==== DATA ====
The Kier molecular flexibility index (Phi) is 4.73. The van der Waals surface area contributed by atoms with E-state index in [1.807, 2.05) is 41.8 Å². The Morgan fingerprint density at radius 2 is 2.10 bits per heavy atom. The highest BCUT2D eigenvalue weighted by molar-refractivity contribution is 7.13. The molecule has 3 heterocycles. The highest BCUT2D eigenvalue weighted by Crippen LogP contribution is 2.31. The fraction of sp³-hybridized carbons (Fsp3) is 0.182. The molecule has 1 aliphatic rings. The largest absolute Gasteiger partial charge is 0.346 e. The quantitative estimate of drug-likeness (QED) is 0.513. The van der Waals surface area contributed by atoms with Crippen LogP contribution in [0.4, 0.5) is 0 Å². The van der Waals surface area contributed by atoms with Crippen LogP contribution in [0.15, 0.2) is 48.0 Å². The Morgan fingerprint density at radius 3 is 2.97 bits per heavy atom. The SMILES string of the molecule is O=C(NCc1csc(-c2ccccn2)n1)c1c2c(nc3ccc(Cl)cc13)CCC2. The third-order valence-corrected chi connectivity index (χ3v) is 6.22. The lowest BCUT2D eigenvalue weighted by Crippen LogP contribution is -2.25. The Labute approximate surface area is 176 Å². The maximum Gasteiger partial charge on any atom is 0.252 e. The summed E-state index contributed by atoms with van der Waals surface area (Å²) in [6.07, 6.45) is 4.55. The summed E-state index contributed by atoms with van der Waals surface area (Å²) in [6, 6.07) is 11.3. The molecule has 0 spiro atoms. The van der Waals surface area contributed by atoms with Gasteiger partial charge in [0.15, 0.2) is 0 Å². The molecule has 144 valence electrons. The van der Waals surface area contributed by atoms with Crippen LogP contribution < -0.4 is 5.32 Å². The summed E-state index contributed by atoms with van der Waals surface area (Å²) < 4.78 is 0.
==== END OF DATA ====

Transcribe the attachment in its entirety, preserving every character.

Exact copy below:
The Kier molecular flexibility index (Phi) is 4.73. The van der Waals surface area contributed by atoms with E-state index in [1.807, 2.05) is 41.8 Å². The Morgan fingerprint density at radius 2 is 2.10 bits per heavy atom. The highest BCUT2D eigenvalue weighted by molar-refractivity contribution is 7.13. The molecule has 3 heterocycles. The highest BCUT2D eigenvalue weighted by Crippen LogP contribution is 2.31. The fraction of sp³-hybridized carbons (Fsp3) is 0.182. The molecule has 1 aliphatic rings. The largest absolute Gasteiger partial charge is 0.346 e. The quantitative estimate of drug-likeness (QED) is 0.513. The van der Waals surface area contributed by atoms with Crippen LogP contribution in [0.4, 0.5) is 0 Å². The van der Waals surface area contributed by atoms with Crippen LogP contribution in [0.15, 0.2) is 48.0 Å². The Morgan fingerprint density at radius 3 is 2.97 bits per heavy atom. The SMILES string of the molecule is O=C(NCc1csc(-c2ccccn2)n1)c1c2c(nc3ccc(Cl)cc13)CCC2. The third-order valence-corrected chi connectivity index (χ3v) is 6.22. The lowest BCUT2D eigenvalue weighted by Crippen LogP contribution is -2.25. The Labute approximate surface area is 176 Å². The maximum Gasteiger partial charge on any atom is 0.252 e. The summed E-state index contributed by atoms with van der Waals surface area (Å²) in [6.07, 6.45) is 4.55. The summed E-state index contributed by atoms with van der Waals surface area (Å²) in [6, 6.07) is 11.3. The molecule has 0 spiro atoms. The van der Waals surface area contributed by atoms with Gasteiger partial charge in [0.15, 0.2) is 0 Å². The molecule has 144 valence electrons. The van der Waals surface area contributed by atoms with Crippen LogP contribution < -0.4 is 5.32 Å². The summed E-state index contributed by atoms with van der Waals surface area (Å²) < 4.78 is 0.